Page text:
Artist Layal Khawly may now live in Beirut and exhibit abroad, but she has never forgotten her childhood in her hometown of Chadra in Akkar.
“Love, peace, nature, beauty and simplicity; this is what I remember about the first few years of my life in Akkar,” Khawly gushes. “They still have all their traditions, such as making tannour bread and farming organically.”
Khawly’s connection to Akkar and Lebanon is evident in her contemporary art, with much of her work being influenced by memories or events connected to her homeland.
“Lebanese villages as well as the city both influence my art,” Khawly explains. “I’m lucky to have both backgrounds since I’m from a village where nature beauty and simplicity coexist and where each stone tells a story. However, the city inspires me with its modernity, colors and the dynamic life within it.”
In 2014 she created a nostalgic series called “The Lebanese Abandoned Villages,” which paid homage to Chadra and other towns around the area. Khawly still visits Chadra when she can, taking the time to pass by her favorite spots and breathe in the nature around her.
“I love going near the river than runs through Chadra. There’s a tree nursery there which is part of an environmental project and it’s a wonderful place to be,” she says. “It’s also possibly one of the last Christian villages in the North so it’s unique. It’s a place where you can mediate and reconnect with art and nature.”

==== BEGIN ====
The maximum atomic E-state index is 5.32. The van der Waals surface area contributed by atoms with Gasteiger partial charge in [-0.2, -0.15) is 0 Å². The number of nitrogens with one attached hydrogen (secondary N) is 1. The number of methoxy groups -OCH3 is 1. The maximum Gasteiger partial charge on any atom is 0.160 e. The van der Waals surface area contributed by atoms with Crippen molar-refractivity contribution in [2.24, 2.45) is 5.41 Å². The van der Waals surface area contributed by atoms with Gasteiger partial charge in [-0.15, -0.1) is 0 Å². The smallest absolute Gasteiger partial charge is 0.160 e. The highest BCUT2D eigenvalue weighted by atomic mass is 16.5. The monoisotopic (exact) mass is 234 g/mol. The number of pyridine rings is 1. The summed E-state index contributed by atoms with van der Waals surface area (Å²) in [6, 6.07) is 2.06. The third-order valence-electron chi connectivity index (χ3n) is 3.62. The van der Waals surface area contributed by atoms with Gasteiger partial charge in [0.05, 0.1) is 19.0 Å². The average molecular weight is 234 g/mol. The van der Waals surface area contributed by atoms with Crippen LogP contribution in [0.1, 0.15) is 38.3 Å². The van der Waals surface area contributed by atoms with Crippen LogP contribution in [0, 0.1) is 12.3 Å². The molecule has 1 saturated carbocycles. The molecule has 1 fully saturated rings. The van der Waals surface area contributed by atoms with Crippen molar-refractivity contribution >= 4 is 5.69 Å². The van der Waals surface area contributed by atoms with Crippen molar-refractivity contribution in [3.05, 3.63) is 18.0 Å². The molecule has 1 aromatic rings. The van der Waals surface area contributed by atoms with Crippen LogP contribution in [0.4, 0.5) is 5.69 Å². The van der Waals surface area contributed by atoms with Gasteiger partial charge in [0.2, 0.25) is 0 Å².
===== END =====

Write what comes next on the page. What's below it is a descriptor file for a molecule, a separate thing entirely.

Khawly started painting as a young girl and her thirst for the world of art allowed her to see new perspectives when there were none. Growing up with this passion fueled her ambition to make her mark and represent her country abroad.
Khawly’s work is characteristically colorful, although her favorite color is grey. “It’s the color of dust that is caused by time, time that reveals everything,” she explains. “Moreover it is the color of compromise – being neither black nor white; it is the transition between two non-colors.”
Khawly graduated with a BA in Interior Architecture from Notre Dame University and an MA in Visual Arts from the Académie Libanaise des Beaux-Arts (ALBA) in Beirut. When she’s not painting, she enjoys reading, listening to music and finding interesting architecture.
“I love walking the streets of Gemmayze and Mar Mikhael,” she says. “These neighborhoods have old buildings and architecture that we rarely see now. I feel they have souls and looking at them gives me a sense of serenity.”
In May 2016, she was selected by the Chinese Ministry of Culture to represent Lebanon at the National Museum of Art in Shanghai.
“I couldn’t be prouder to represent my country Lebanon abroad,” she says. “I think people can understand more about my country through my art. They can see the sadness but also the beauty that is calling us back to Lebanon.”